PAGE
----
I have waited years, years, for this DVD set. I had pretty much resigned myself to the idea that there never would be a DVD release of the ’80s spy show Scarecrow and Mrs. King (SMK).
But as of last week, the complete first season is now available and my copy arrived two days ago from Amazon. This is the first DVD I’ve bought myself in ages, since I’m so poor I usually wait and ask for the ones I want at Christmas.
I was not going to wait nine months for this one though. I grew up watching this in syndication. I have some vague, early memories of watching it when I was really little, but I really became a fan when I was around 13. I even recorded every episode on VHS (tapes which I still have, by the way).
There have been numerous fan petitions over the years to get this show on DVD, but there never was a promising answer until last fall.
SMK has everything I like in a tv show: interesting characters who interact well with each other, a little comedy, a little drama, a little action, and a little romance. In fact, I realized SMK has a lot in common with my current favorite spy show, Chuck (except for the super computer, of course). Both shows feature a lead character who is “normal,” but gets pushed into the spy world. The more I think about it, I realize that the way Amanda is treated in season 1 of SMK is very similar to how Chuck is treated in season 1 of his show, right down to the whole “stay in the car” bit. Also, some of the humor is definitely along the same vein. SMK has the added fun of being set during the Cold War, so instead of fighting The Ring, the bad guys are the KGB.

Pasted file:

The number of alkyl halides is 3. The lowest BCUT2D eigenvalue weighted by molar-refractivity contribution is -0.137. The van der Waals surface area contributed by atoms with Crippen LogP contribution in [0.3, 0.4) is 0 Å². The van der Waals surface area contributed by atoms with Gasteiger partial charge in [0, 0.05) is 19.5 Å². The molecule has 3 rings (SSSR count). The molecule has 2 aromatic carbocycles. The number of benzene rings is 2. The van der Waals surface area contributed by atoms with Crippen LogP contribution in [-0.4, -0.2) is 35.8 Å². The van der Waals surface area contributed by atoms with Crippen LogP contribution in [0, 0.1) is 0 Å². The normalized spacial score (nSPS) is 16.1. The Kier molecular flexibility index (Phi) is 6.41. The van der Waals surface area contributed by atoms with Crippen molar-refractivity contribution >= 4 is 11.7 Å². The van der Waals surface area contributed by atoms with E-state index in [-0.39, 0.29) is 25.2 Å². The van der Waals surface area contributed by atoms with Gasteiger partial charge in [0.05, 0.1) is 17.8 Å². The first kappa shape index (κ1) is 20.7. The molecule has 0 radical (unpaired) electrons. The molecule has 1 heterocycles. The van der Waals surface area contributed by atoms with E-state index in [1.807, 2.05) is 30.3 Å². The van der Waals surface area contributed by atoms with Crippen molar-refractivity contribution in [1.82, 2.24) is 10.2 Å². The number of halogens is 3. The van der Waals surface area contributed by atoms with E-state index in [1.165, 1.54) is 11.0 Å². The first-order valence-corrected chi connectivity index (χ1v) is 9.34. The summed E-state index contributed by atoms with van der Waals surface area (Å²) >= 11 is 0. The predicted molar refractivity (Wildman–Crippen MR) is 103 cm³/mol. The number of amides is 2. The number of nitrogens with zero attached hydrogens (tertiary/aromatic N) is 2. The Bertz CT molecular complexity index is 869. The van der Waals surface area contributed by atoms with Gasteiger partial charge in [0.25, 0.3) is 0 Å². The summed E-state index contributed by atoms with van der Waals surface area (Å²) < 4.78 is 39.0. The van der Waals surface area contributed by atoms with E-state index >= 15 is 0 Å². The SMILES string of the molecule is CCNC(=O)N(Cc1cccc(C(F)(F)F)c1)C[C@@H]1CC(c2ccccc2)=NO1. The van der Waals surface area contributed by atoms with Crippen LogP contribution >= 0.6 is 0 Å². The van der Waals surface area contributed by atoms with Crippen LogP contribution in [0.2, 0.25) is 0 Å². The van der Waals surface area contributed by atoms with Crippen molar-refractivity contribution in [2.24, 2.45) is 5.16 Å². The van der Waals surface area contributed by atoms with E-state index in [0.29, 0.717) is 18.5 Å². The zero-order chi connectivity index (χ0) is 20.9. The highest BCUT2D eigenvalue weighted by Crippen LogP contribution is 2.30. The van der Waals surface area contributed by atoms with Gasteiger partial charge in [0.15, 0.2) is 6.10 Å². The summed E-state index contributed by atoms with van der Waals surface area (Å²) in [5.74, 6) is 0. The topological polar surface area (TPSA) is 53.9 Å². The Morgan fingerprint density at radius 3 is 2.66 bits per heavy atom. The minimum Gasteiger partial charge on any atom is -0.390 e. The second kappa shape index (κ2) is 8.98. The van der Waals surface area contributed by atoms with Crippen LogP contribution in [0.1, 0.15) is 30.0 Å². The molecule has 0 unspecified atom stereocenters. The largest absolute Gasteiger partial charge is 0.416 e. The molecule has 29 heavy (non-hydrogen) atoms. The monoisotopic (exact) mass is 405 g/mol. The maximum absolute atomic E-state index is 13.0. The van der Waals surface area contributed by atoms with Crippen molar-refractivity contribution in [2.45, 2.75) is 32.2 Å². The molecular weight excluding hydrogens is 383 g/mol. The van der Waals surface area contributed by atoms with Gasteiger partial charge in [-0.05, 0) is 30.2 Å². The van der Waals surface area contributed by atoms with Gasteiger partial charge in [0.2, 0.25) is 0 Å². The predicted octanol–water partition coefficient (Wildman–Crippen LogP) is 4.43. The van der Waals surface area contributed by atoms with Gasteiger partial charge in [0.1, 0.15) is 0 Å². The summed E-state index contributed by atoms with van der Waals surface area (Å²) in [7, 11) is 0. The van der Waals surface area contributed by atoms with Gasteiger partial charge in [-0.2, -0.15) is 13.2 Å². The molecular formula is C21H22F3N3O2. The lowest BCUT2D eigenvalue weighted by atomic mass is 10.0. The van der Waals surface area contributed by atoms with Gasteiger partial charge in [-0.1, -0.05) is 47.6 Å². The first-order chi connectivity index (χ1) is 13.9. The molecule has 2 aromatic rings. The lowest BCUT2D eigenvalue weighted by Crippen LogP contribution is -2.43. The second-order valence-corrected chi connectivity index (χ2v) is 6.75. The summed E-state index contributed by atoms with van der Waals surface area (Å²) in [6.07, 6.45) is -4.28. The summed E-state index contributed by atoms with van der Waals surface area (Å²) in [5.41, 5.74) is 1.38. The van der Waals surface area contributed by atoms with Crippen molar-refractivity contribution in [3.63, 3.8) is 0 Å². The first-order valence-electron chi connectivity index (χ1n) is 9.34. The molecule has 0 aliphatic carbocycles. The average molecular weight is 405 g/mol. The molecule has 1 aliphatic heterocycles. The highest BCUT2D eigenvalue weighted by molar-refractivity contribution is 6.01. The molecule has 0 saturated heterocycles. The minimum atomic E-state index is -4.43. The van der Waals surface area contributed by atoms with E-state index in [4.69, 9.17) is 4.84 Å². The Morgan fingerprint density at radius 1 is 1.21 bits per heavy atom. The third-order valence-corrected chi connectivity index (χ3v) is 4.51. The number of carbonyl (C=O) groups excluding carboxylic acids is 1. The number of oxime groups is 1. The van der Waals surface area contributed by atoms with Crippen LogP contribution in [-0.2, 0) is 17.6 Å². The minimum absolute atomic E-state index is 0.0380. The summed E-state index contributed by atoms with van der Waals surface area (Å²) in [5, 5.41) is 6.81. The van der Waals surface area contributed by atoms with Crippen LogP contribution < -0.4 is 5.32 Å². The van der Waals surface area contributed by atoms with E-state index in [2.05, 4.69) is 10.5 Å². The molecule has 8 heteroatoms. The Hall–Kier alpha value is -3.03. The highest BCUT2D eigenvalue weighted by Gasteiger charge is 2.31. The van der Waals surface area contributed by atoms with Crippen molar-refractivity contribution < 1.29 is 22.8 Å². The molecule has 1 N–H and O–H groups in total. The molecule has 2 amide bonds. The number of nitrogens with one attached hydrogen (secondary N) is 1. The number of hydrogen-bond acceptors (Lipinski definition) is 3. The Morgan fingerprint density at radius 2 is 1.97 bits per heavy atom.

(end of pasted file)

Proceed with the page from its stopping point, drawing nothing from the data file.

Relationship-wise, however, I find the best comparison between the Lee and Amanda relationship to be that of Booth and Brennan on Bones, albeit with the male and female roles swapped. The reason why I think these two relationships compare well together is that in both of them, the pair becomes friends fairly quickly. In neither do I see years of angst and tension where the couple is constantly fighting like on other shows. There is a tiny bit of frustration within the first handful of episodes of each show, but after that they pretty much move on and become just really good friends. That friendship becomes the basis of the show and gradually progresses to something more.
I highly recommend you check out SMK if you like any of the things I’ve described. And definitely request that your local library buy it. The more copies sold, the greater the chance the rest of the series will be released!